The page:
Also commonly referred to as the San Luis Potosi Kingsnake, this species, in my opinion, makes some of the best pet snakes and they have so many appealing characteristics about them. Firstly, they are very docile; in all my years breeding and working with them I have yet to be bitten. Even from hatchings they are calm and docile, unlike many of the other kingsnake species that are jumpy and like to bite and musk when you try to hold them. Another thing is their size. This species is smaller than a lot of the other kingsnake species and only reaches sizes of around 60 – 90cm. Babies give little trouble when it comes to eating pinkies and all our adults are great rodent feeders. Then, to top it all off, they have amazing colouring and markings, which make them such an attractive snake!
The Mex Mex is highly variable when it comes to colouration and markings. They have an overall mottled grey to brown ground colour with saddles of black and/or red usually bordered with white. The markings on the head normally display a forked or inverted Y darker coloured marking. A nuchal blotch is common. Along their dorsal they have blotched or saddled red to brown/black markings. Their ventral markings are mottled dark and/or light grey to brown sometimes with an enlarged anterior tail blotch.
The Mex Mex occurs naturally in the Mexican States of Tamaulipas, San Luis Potosi, Coahuila, Nuevo Leon, Zacatecas and Guanajuato. Their habitat consists of dry areas of non-desert mountainous terrain.
When it comes to housing Mex Mex there are a variety of cage sizes to choose from, so a cage can be chosen according to the adult size of the snake, although smaller cages can obviously be used when the animal is growing. In fact, smaller cages for young snakes can be better in some instances because it is easier for the snake to find the food. Baby Mex Mex can be housed in an enclosure the size of a standard 11 litre Addis tub. Adult Mex Mex can be housed in something the size of an Exo-Terra desert den or a 26 litre Addis tub. The idea is to have an enclosure large enough to provide a thermal gradient.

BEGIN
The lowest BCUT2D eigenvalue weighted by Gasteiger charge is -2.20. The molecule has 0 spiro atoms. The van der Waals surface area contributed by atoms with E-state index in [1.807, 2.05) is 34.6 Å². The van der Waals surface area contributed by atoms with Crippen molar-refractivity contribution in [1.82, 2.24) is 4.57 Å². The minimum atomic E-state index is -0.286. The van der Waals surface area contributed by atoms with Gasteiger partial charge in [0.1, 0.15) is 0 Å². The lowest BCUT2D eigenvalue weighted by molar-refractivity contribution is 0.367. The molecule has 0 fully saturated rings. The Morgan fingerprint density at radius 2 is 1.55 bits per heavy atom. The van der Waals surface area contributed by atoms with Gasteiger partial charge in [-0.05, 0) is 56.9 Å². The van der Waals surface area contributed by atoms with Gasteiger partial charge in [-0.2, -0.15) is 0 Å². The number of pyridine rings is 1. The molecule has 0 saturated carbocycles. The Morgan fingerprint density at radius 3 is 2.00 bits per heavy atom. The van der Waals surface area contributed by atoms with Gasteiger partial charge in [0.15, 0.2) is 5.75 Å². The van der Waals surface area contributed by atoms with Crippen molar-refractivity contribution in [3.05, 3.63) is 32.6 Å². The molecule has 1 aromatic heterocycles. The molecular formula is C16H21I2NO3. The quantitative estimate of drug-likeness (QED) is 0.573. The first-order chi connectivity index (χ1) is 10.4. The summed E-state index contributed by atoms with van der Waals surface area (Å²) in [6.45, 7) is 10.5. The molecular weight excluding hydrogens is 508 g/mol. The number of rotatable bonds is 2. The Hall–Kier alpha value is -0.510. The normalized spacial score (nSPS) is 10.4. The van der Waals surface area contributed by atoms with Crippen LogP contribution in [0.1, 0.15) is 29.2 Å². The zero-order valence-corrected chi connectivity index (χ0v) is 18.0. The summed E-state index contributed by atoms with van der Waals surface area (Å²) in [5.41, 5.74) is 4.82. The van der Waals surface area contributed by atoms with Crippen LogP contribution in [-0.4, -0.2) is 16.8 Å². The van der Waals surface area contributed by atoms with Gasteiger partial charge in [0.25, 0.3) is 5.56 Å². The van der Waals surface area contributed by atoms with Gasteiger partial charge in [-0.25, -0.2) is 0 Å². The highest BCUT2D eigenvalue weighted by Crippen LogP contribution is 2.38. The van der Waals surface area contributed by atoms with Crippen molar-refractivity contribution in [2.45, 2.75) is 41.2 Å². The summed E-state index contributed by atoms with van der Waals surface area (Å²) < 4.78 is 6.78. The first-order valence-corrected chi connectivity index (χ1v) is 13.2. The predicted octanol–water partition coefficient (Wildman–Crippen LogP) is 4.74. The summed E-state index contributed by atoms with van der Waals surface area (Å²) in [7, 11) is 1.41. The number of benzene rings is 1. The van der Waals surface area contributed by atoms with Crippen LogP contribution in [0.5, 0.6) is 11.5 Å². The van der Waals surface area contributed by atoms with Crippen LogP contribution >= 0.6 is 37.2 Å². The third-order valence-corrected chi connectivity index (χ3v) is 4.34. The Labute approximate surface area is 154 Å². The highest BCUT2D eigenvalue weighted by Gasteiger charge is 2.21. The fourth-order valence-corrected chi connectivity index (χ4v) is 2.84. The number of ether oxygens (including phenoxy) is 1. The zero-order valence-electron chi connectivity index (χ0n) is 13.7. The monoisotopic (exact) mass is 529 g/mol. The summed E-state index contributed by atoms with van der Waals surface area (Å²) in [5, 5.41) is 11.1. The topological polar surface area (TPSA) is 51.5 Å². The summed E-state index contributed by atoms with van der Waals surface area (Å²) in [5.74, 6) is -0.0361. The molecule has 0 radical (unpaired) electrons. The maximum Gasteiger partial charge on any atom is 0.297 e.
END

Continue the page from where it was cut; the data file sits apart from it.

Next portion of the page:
Many hobbyists and professional breeders do not utilize glass aquariums because of their bulk and weight. If you are planning on owning more than ten or so snakes, it may be advisable to purchase a rack system or stackable reptile enclosures. A rack system looks similar to a chest of drawers: there are several rows of tubs or cages, one on top of the other, all encased in one larger cabinet-like piece. In each row there are either one, or several (depending on the size of the individual cages) plastic cages. These cages pull out from the cabinet like a drawer does from a chest. Many rack systems are “lidless”; they are built so that the cages slide back in flush with the bottom of the next row, which acts like a lid. Running along the back of the rack system is a line or two of heat cables which heats one end of the enclosure, providing a thermal gradient. Heat tape must be controlled by a thermostat in order to provide the ideal “hot spot” temperature and to avoid a fire hazard. Rack systems allow herpetoculturists to keep snakes more efficiently and to provide the correct thermal gradient.
Other options for reptile housing include manufactured cages, there are many companies specializing in custom reptile enclosures.
There are a variety of different choices to use for covering the bottom of the enclosure. Wood shavings have been a popular choice for us in a rack systems. Just be careful of cedar wood shavings or other wood shavings that have a high concentration of aromatic oils, as the oils from these products irritate the respiratory system of snakes. Sterilized reptile bark is one choice; it is attractive and easy to clean, just lift out the poop when needed, and replace all the substrate once a month. Aspen bedding can also be used; it has the benefits of bark and allows snakes to burrow, creating their own hiding spots. Less aesthetic but certainly functional choices include paper towels, newspaper, astroturf, and cut-to-fit liners.